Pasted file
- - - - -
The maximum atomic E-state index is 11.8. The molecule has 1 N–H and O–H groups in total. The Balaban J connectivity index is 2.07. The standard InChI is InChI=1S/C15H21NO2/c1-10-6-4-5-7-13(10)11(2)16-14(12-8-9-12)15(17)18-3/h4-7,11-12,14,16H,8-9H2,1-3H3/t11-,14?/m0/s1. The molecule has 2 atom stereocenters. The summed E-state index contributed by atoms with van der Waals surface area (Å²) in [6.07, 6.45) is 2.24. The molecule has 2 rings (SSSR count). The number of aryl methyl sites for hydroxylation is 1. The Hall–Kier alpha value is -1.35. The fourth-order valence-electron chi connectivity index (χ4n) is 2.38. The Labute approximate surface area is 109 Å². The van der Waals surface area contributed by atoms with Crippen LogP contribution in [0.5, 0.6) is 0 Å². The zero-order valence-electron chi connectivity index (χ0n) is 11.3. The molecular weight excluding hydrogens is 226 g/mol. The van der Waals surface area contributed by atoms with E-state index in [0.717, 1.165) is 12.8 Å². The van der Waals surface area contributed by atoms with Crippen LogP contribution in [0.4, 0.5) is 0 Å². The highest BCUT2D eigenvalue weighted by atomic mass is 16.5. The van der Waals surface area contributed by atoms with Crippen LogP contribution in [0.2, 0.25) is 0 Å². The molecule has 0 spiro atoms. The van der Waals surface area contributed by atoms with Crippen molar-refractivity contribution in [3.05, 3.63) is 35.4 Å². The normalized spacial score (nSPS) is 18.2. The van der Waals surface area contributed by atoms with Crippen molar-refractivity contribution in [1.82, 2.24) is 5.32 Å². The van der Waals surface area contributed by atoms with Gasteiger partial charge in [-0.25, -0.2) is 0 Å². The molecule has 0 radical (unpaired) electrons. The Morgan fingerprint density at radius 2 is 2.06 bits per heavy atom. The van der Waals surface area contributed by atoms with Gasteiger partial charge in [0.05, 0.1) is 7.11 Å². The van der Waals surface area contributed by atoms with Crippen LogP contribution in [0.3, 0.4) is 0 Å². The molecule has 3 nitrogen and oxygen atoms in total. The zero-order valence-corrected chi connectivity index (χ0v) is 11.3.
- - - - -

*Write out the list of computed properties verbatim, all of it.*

The maximum atomic E-state index is 11.8. The molecule has 1 N–H and O–H groups in total. The Balaban J connectivity index is 2.07. The standard InChI is InChI=1S/C15H21NO2/c1-10-6-4-5-7-13(10)11(2)16-14(12-8-9-12)15(17)18-3/h4-7,11-12,14,16H,8-9H2,1-3H3/t11-,14?/m0/s1. The molecule has 2 atom stereocenters. The summed E-state index contributed by atoms with van der Waals surface area (Å²) in [6.07, 6.45) is 2.24. The molecule has 2 rings (SSSR count). The number of aryl methyl sites for hydroxylation is 1. The Hall–Kier alpha value is -1.35. The fourth-order valence-electron chi connectivity index (χ4n) is 2.38. The Labute approximate surface area is 109 Å². The van der Waals surface area contributed by atoms with Crippen LogP contribution in [0.5, 0.6) is 0 Å². The zero-order valence-electron chi connectivity index (χ0n) is 11.3. The molecular weight excluding hydrogens is 226 g/mol. The van der Waals surface area contributed by atoms with E-state index in [0.717, 1.165) is 12.8 Å². The van der Waals surface area contributed by atoms with Crippen LogP contribution in [0.4, 0.5) is 0 Å². The highest BCUT2D eigenvalue weighted by atomic mass is 16.5. The van der Waals surface area contributed by atoms with Crippen LogP contribution in [0.2, 0.25) is 0 Å². The molecule has 0 spiro atoms. The van der Waals surface area contributed by atoms with Crippen molar-refractivity contribution in [3.05, 3.63) is 35.4 Å². The normalized spacial score (nSPS) is 18.2. The van der Waals surface area contributed by atoms with Crippen molar-refractivity contribution in [1.82, 2.24) is 5.32 Å². The van der Waals surface area contributed by atoms with Gasteiger partial charge in [-0.25, -0.2) is 0 Å². The molecule has 0 radical (unpaired) electrons. The Morgan fingerprint density at radius 2 is 2.06 bits per heavy atom. The van der Waals surface area contributed by atoms with Gasteiger partial charge in [0.05, 0.1) is 7.11 Å². The van der Waals surface area contributed by atoms with Crippen LogP contribution in [0.3, 0.4) is 0 Å². The molecule has 3 nitrogen and oxygen atoms in total. The zero-order valence-corrected chi connectivity index (χ0v) is 11.3.